Coming off a hectic few weeks of family reunions and furniture moving. I’ve let my mind wander into dark corners and crevices of film history and lore. Finding. Picking apart and discarding some of the contemporary media’s ideas of legacies and generational handing down of the family’s thespian trade.
Martin Sheen (nee Ramon Estevez) and his sons may be contenders for a later edition. After Jon Voight and his daughter, Angelina Jolie. Though, for a premiere, you want to bring out they heaviest hitters first. To that end, allow me to introduce one the progeny of one of the last great character actors of the Hollywood firmament.
Jeff Bridges: Coming Off the Blocks.
I’ll be picking up from when the younger Mr. Bridges first caught the nation’s and world’s eye in Peter Bogdanovich’s The Last Picture Show and Michael Cimino’s Thunderbolt and Lightfoot. And focus on two films where his talents are placed front and center.
Winter Kills (1979)
In a better than average and surprisingly satiric adaptation of the best selling novel by Richard Condon. Young Mr. Bridges plays the spoiled, pampered and influential younger brother of assassinated President Timothy Keegan (Read: JFK). Who happens across a dying man who admits to being the gunman nineteen years earlier.
Which opens up a skein of slowly unraveling loose ends as young Nick stumbles about and starts following leads from Philadelphia. To New York and a meeting with his corporate magnate father, Pa Keegan (A slightly more slimy take on patriarch Mulwray, from Chinatown). And his unintentionally funny, fidgeting, near stuttering, paranoid neurotic head of security, John Ceruti, (Anthony Perkins). Plus the gift of a blackjack with sentimental value from Pa. Should Nick need protection slightly more legal than an unlicensed pistol.
Moving westward with his girlfriend, Yvetter Malone, (The beguiling Belinda Bauer) through major cities to L.A. Avoiding death’s touch by mere seconds as those with information fall mysteriously by the wayside. Punching more and more holes in the recently published Congressional Investigation. Revealing clandestine connections to organized crime through Ralph Meeker’s “Gameboy” Baker and Eli Wallach’s Joe Diamond.
Things become a bit murky with the introduction of Richard Boone’s protective hand holder, Keifitz and an oddly miscast, long haired and bearded Sterling Hayden’s Sherman tank driving, World War II re-enactor Z.K. Dawson. Then clear up as the prodigal son returns to Pa’s corporate headquarters and a final confrontation.
Now. What Makes This Movie Good?
Tall, lean, initially naive Jeff Bridges being the impetus of a near last minute shake down cruise to find and erase any lingering flaw or problems that surround and are part and parcel of the highest of visibility hits. Unearthing those who were not directly involved, but more of the underlings and middle men who shine light upon where to travel next.
As Mr. Bridges shares time with a plethora of cinematic veterans. Each adding their own takes and two cents to the changing and developing plot. Where eventually all roads lead back home to Pa Keenan and his near maniacal desire for power. If not his own, then his chosen scion, Timothy.
A cross country tale that begins in snowy, cold and damp Philadelphia and the quietest murder of a potential witness on film. And travels quickly north and west. With mood setting on location cinematography by Vilmos Zsigmond. When not presenting ultra modern, computer bank laden, world wide commerce, “Big Board” futuristic surroundings of the dimly lit security offices Ceruti calls home. Or presenting parts of the deserts outside White Sands that Sterling Hayden’s Dawson calls home in the most creatively inhospitable ways.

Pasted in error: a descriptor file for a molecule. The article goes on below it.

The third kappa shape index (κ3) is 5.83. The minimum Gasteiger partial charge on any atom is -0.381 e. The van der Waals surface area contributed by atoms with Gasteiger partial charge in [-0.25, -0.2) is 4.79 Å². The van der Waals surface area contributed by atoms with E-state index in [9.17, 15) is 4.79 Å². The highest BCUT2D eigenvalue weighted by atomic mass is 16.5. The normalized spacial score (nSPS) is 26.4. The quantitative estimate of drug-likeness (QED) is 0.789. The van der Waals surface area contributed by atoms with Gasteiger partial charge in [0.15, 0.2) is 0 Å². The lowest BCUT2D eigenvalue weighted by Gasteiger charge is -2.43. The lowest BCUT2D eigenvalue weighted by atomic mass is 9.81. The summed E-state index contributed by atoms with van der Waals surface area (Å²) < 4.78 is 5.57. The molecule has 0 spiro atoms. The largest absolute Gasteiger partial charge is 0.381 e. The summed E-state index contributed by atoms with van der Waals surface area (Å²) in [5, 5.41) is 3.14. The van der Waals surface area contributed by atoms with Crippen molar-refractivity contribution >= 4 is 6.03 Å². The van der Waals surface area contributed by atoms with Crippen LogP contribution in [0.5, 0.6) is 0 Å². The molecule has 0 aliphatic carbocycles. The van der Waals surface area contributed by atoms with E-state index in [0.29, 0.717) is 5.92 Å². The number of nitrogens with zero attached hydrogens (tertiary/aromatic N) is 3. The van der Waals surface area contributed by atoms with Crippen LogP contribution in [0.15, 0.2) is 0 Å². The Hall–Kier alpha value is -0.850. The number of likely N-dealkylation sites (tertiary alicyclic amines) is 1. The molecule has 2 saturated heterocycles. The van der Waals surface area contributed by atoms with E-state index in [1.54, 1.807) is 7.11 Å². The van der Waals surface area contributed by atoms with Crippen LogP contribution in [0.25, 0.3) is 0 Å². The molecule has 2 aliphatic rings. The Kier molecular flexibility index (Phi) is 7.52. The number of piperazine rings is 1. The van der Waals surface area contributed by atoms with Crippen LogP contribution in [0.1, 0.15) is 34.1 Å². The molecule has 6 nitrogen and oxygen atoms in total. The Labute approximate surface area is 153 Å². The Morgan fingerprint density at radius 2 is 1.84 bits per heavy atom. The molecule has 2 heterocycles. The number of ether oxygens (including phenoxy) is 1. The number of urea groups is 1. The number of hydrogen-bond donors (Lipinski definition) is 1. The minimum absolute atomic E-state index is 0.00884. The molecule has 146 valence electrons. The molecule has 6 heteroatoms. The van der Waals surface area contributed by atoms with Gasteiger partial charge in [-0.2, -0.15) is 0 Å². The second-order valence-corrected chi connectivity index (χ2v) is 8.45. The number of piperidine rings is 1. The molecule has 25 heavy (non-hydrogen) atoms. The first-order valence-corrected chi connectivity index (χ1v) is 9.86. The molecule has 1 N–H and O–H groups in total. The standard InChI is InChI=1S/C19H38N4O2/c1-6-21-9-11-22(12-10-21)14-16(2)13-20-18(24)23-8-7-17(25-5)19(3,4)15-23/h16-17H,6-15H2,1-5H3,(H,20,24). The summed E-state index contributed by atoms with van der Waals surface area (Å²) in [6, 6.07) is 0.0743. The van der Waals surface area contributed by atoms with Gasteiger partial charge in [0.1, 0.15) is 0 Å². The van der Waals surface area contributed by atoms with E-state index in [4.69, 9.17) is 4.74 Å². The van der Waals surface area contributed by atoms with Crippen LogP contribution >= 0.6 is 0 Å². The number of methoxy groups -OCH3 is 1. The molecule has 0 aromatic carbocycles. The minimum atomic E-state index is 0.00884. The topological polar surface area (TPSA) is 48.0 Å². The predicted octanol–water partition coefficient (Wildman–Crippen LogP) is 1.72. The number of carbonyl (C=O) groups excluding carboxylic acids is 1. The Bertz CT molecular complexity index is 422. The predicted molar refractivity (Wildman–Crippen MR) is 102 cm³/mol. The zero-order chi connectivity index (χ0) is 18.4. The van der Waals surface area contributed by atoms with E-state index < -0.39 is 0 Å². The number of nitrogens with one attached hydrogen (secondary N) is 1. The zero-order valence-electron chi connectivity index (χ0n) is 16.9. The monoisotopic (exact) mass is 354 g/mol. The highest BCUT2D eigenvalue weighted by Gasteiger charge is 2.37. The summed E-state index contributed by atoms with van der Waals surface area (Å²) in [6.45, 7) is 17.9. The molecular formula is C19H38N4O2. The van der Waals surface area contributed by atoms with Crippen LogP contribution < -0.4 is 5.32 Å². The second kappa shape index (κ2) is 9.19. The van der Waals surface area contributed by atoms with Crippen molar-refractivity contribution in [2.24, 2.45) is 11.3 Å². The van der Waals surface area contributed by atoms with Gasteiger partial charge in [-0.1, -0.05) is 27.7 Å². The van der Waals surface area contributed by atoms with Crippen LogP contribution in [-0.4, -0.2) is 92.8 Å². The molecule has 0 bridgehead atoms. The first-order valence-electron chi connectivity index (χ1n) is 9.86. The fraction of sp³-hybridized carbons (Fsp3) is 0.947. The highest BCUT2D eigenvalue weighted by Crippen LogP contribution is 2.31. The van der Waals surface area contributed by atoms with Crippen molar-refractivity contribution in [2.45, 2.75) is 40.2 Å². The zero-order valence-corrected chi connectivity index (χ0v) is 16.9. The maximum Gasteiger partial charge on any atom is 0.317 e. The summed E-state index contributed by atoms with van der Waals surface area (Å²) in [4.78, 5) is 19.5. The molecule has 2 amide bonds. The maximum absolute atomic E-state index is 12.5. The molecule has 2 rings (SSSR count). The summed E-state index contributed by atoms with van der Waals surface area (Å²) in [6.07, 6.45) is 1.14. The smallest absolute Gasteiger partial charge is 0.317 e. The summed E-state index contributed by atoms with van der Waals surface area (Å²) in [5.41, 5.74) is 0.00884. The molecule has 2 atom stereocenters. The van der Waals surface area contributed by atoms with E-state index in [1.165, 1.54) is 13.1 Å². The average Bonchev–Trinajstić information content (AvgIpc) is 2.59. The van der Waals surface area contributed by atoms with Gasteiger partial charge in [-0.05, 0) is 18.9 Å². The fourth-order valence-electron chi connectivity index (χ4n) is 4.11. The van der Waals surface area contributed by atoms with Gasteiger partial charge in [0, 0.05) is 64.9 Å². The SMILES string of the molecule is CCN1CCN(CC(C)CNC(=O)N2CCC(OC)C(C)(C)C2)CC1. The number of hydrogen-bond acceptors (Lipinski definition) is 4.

Interspersing crowded city streets, elegantly opulent restaurants. High fashion that occasionally rubs elbows with the seamier criminal element. Amidst missing gunshots and badly timed explosions.
And through it all, young Mr. Bridges maintains an even strain through changing and sometimes tragic events. While never losing his focus and discovering more. A role that helped cement my opinion early on Mr. Bridges’ supremely seamless comfort and ease in front of a camera and giving memorable life to any role.
Which guides us to the less known follow on (Though some may disagree) film of this End of Summer Double Feature. One that had no real ad or preview campaign to speak of. Had its title changed from the original Newton Thornburg novel, Cutter and Bone by the suits at United Artists. After holding their nose at the thought of marketing the film. Then gladly disavowed it the next day.
A film whose premise would be right at home under the deft touch of Bud Boetticher twenty years earlier. Given a few modern twists. With an arrogant real estate mogul replacing the evil cattle baron. The way he treats the businesses and people of his small town outside Santa Barbara. Add an odd murder. And follow how a few of the local town folk go about their way of seeking justice.
Cutter’s Way (1981)
One of the first and most notable modern Noirs. Splitting its time between Yacht and Country clubs. Quiet suburbs and what goes on between the rows of vineyards, just starting out Mom and Pop shops, expensive stables, horse farms and rising. Sprawling, near completed suburbs. In other words, prime, ominous shadow country.
Now. What Makes This Film Good?
Enjoying director Ivan Passer‘s visual style. Alternating between brightly sun lit, rough and tumble, hard scrabble acreage that is now the land of milk and honey. Expensively opulent and slipped yachts and the most frightening and depressing “dark and stormy nights”. An excellent backdrop to a mystery that moves at its own sedate pace as mood and atmosphere vie for equal footing with just how different life is for the filthy rich.
What Makes This Film Great?
Thoughts on Jeff Bridges and/or either one of his earlier films? Let it be known in the comments.